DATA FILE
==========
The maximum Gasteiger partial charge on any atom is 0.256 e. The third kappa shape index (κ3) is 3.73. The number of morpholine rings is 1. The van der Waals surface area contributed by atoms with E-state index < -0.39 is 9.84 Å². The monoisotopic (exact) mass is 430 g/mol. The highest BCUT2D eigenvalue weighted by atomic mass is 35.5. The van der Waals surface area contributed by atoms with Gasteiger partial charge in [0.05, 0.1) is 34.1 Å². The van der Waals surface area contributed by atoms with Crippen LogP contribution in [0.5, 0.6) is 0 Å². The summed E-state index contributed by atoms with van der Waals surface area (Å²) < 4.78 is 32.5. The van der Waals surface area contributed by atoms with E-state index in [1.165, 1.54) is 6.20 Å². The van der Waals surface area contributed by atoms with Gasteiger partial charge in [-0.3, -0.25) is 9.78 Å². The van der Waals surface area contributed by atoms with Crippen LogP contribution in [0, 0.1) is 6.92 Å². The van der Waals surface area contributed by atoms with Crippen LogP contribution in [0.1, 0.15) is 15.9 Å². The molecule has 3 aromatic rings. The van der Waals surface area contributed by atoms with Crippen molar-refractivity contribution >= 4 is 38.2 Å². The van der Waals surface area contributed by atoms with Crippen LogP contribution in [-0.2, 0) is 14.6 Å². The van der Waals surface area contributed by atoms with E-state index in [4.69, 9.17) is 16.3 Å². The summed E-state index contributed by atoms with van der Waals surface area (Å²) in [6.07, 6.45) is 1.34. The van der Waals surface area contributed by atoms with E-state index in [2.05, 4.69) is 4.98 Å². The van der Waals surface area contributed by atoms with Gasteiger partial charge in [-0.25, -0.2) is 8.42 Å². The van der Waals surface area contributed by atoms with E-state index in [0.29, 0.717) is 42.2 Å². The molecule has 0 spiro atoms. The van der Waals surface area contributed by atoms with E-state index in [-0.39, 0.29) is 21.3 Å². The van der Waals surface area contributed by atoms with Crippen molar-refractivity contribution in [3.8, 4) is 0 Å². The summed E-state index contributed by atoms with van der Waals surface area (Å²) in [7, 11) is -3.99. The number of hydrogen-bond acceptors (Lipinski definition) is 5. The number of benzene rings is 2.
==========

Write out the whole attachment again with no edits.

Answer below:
The maximum Gasteiger partial charge on any atom is 0.256 e. The third kappa shape index (κ3) is 3.73. The number of morpholine rings is 1. The van der Waals surface area contributed by atoms with E-state index < -0.39 is 9.84 Å². The monoisotopic (exact) mass is 430 g/mol. The highest BCUT2D eigenvalue weighted by atomic mass is 35.5. The van der Waals surface area contributed by atoms with Gasteiger partial charge in [0.05, 0.1) is 34.1 Å². The van der Waals surface area contributed by atoms with Crippen LogP contribution in [0.5, 0.6) is 0 Å². The summed E-state index contributed by atoms with van der Waals surface area (Å²) < 4.78 is 32.5. The van der Waals surface area contributed by atoms with E-state index in [1.165, 1.54) is 6.20 Å². The van der Waals surface area contributed by atoms with Gasteiger partial charge in [-0.3, -0.25) is 9.78 Å². The van der Waals surface area contributed by atoms with Crippen LogP contribution in [0, 0.1) is 6.92 Å². The van der Waals surface area contributed by atoms with Crippen LogP contribution in [0.1, 0.15) is 15.9 Å². The molecule has 3 aromatic rings. The van der Waals surface area contributed by atoms with Crippen molar-refractivity contribution >= 4 is 38.2 Å². The van der Waals surface area contributed by atoms with Crippen LogP contribution in [-0.2, 0) is 14.6 Å². The van der Waals surface area contributed by atoms with E-state index in [4.69, 9.17) is 16.3 Å². The summed E-state index contributed by atoms with van der Waals surface area (Å²) in [6.07, 6.45) is 1.34. The van der Waals surface area contributed by atoms with E-state index in [2.05, 4.69) is 4.98 Å². The van der Waals surface area contributed by atoms with Gasteiger partial charge in [-0.25, -0.2) is 8.42 Å². The van der Waals surface area contributed by atoms with E-state index in [0.29, 0.717) is 42.2 Å². The molecule has 0 spiro atoms. The van der Waals surface area contributed by atoms with E-state index in [-0.39, 0.29) is 21.3 Å². The van der Waals surface area contributed by atoms with Crippen molar-refractivity contribution in [3.8, 4) is 0 Å². The summed E-state index contributed by atoms with van der Waals surface area (Å²) in [7, 11) is -3.99. The number of hydrogen-bond acceptors (Lipinski definition) is 5. The number of benzene rings is 2.